WILLISTON, N.D. (AP) — A sixth pipeline company has applied for a permit to become a part of the growing Dakota Access pipeline project.
If approved, it would add 30,000 barrels of oil to the four-state pipeline, meaning it’d be the largest in the Bakken oil formation with 470,000 to 570,000 barrels daily.
The Epping Transmission Company is proposing a $6.5 million project to connect its Epping Station and Divide Mainline Pipeline to the Dakota Access Epping Facility, the Williston Herald reported (http://bit.ly/2dkiE12 ). A public hearing is set for Nov. 22.
Some companies have already begun construction projects to connect to the Dakota Access pipeline, which is being built by Dallas-based Energy Transfer Partners and is the target of legal action by the Standing Rock Sioux Tribe. The tribe argues the pipeline threatens water supplies and would damage sacred sites. Other companies are awaiting approval on their permits.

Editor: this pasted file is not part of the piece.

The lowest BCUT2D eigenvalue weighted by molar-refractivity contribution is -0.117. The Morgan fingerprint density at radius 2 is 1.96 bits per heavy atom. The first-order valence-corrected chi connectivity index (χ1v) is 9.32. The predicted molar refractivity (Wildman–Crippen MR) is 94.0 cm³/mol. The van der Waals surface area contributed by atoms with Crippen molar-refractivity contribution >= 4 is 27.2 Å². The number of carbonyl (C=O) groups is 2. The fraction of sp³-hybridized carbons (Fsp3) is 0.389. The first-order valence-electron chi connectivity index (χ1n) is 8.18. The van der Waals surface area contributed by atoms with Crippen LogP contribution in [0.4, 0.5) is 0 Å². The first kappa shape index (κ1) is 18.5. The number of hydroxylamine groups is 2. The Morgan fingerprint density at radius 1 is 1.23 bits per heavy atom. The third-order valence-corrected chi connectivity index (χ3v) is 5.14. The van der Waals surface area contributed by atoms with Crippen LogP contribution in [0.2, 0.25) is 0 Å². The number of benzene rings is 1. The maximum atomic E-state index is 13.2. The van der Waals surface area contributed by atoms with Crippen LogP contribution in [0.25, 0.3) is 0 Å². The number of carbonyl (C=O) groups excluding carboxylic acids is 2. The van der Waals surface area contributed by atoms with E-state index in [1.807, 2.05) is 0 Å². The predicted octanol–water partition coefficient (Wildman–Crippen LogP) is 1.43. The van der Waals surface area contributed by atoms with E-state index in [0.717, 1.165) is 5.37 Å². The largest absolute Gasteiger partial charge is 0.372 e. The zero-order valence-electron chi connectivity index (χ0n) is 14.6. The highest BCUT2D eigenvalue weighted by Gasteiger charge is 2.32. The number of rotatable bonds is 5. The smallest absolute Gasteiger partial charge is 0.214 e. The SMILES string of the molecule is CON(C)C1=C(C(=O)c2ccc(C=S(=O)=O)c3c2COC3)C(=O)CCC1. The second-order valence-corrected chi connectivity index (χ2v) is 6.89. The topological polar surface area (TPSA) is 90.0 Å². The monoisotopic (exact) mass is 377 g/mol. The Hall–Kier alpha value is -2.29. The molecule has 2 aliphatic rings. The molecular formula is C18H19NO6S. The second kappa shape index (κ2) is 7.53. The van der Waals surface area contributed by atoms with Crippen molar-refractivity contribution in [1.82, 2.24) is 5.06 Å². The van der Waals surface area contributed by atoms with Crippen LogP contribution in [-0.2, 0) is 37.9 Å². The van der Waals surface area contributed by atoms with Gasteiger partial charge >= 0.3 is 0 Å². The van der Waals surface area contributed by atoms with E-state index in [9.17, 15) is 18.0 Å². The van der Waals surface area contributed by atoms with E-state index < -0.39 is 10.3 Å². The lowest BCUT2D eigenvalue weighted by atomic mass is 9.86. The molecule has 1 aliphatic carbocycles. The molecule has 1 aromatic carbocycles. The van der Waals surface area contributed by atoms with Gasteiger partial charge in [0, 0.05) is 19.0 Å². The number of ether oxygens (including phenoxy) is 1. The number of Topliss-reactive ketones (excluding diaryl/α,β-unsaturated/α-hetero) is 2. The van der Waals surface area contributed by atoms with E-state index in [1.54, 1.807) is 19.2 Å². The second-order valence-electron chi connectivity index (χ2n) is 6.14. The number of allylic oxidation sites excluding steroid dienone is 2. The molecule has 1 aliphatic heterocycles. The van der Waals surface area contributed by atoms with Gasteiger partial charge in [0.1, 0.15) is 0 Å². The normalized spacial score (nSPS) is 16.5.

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The project would be located in a migratory area for the whooping crane, but the proposal says no construction would take place during the nesting season. If the plan changes, Epping Transmission would work with government agencies on mitigation steps.
The project also would also be within 500 feet of a housing development. Epping Transmission says it has acquired 71 percent of the necessary right of way from landowners and is working to finalize remaining agreements.
Epping Transmission would like to begin construction on their proposal this year and have it completed two months later.
Information from: Williston Herald, http://www.willistonherald.com